Cummins revealed his team ahead of time and confirmed that Warner will open the batting despite suffering from sore ribs.
The 35-year-old was struck by a short ball from Ben Stokes in the opening Test before going on to score 94 and sitting out the remainder of the match in the dressing room.
England will now have the chance to test out Warner with some hostile bowling in the day/night match at Adelaide Oval, with the left-hander said to be visibily struggling against short-pitched throw downs during Tuesday's practice session.
Cummins, though, is confident the occasion will see him through.
"If Davey didn't feel like he could be as good as he normally is, he wouldn't be playing," he said.
"He's a little bit sore but he'll be fine. He batted yesterday with a bit of discomfort but knowing Davey he was not going to miss this once adrenaline and everything kicks in. It's one thing batting in the nets and a different thing when you walk out and you've got a packed crowd.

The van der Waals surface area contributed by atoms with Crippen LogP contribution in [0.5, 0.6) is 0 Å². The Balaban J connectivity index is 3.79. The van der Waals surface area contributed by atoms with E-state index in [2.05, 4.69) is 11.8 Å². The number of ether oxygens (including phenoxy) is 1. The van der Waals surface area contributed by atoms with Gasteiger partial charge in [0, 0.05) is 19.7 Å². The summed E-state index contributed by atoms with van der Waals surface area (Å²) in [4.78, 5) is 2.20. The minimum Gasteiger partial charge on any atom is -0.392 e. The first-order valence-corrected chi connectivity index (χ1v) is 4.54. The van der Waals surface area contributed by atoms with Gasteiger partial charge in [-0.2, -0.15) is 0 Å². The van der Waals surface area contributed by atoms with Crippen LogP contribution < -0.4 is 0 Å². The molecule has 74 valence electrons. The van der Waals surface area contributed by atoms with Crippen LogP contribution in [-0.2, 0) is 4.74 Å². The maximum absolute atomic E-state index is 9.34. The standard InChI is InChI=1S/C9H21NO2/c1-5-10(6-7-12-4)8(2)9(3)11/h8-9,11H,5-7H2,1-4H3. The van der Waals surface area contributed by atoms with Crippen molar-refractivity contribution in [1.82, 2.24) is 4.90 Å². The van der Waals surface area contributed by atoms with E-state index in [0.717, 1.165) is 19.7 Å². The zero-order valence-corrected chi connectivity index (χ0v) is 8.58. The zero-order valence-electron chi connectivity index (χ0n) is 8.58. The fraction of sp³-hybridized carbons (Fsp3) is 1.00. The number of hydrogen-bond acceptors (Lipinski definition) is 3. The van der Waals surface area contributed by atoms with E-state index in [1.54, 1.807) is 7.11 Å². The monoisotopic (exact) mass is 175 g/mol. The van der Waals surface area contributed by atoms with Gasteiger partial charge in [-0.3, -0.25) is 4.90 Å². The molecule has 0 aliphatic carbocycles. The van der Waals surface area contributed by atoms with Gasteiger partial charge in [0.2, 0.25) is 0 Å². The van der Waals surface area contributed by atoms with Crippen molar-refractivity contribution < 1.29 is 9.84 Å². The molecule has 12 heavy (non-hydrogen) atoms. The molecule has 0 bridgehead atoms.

"He's played close to 90 Tests. I'm sure a lot of them have been played in discomfort or with things going into the game, so he'll be fine tomorrow. It's not an injury like a broken bone or anything that will get any worse. It just might be a bit of discomfort, but it's all split second decision making out there so I'm sure that will be fine."
With three Ashes hundreds on home soil, and an average of 62.23, England will be hoping they have just been gifted a fresh chink in the Warner's armour.
It is the kind of lift the tourists need as they look to follow their painful nine-wicket defeat in Brisbane by upsetting their rivals in a format Australia have made their own.
The hosts have been involved in eight of the 16 day/night Tests, and have a spotless 100 per cent victory record. Adelaide is their happiest hunting ground under lights, with five wins from five including by 120 runs over England four years ago.
Cummins says his side pick up more information every time they play with the pink Kookaburra but accepted that the odd rhythms of the match did pose unusual questions.
"One hour can be a long time in a pink ball game. Nothing could happen for an hour then it starts darting around and you can lose a wicket every ball," he said.
"It is still a new format, we're still learning. It brings more unknowns. One night the ball swings around and then the next night you don't get the same response. It brings more unknowns.
"We've got a bit of experience to lean on but when you start the match you can't see it playing out like a red ball game."